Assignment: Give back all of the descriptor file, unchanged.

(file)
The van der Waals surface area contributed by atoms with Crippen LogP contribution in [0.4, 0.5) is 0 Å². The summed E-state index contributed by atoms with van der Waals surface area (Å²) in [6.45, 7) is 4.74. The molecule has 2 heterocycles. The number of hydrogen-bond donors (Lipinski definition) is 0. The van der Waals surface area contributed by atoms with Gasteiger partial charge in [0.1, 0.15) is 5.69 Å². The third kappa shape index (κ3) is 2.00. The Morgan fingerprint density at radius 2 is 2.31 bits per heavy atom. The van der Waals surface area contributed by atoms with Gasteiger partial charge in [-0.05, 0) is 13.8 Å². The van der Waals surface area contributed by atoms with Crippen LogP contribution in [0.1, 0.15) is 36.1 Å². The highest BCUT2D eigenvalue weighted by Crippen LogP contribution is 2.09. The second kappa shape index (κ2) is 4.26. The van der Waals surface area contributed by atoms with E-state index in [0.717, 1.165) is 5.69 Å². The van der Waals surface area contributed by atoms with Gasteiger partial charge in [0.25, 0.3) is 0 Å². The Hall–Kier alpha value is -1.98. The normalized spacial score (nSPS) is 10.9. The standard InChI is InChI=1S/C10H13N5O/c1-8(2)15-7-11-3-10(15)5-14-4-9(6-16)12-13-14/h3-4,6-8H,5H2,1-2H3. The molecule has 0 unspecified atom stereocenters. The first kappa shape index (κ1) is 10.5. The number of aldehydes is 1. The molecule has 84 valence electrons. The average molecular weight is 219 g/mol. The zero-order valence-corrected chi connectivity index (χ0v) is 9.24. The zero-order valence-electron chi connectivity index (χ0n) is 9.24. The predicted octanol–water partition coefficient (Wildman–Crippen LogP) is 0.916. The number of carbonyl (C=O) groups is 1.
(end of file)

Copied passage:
The van der Waals surface area contributed by atoms with Crippen LogP contribution in [0.4, 0.5) is 0 Å². The summed E-state index contributed by atoms with van der Waals surface area (Å²) in [6.45, 7) is 4.74. The molecule has 2 heterocycles. The number of hydrogen-bond donors (Lipinski definition) is 0. The van der Waals surface area contributed by atoms with Gasteiger partial charge in [0.1, 0.15) is 5.69 Å². The third kappa shape index (κ3) is 2.00. The Morgan fingerprint density at radius 2 is 2.31 bits per heavy atom. The van der Waals surface area contributed by atoms with Gasteiger partial charge in [-0.05, 0) is 13.8 Å². The van der Waals surface area contributed by atoms with Crippen LogP contribution in [0.1, 0.15) is 36.1 Å². The highest BCUT2D eigenvalue weighted by Crippen LogP contribution is 2.09. The second kappa shape index (κ2) is 4.26. The van der Waals surface area contributed by atoms with E-state index in [0.717, 1.165) is 5.69 Å². The van der Waals surface area contributed by atoms with Gasteiger partial charge in [0.25, 0.3) is 0 Å². The Hall–Kier alpha value is -1.98. The normalized spacial score (nSPS) is 10.9. The standard InChI is InChI=1S/C10H13N5O/c1-8(2)15-7-11-3-10(15)5-14-4-9(6-16)12-13-14/h3-4,6-8H,5H2,1-2H3. The molecule has 0 unspecified atom stereocenters. The first kappa shape index (κ1) is 10.5. The number of aldehydes is 1. The molecule has 84 valence electrons. The average molecular weight is 219 g/mol. The zero-order valence-corrected chi connectivity index (χ0v) is 9.24. The zero-order valence-electron chi connectivity index (χ0n) is 9.24. The predicted octanol–water partition coefficient (Wildman–Crippen LogP) is 0.916. The number of carbonyl (C=O) groups is 1.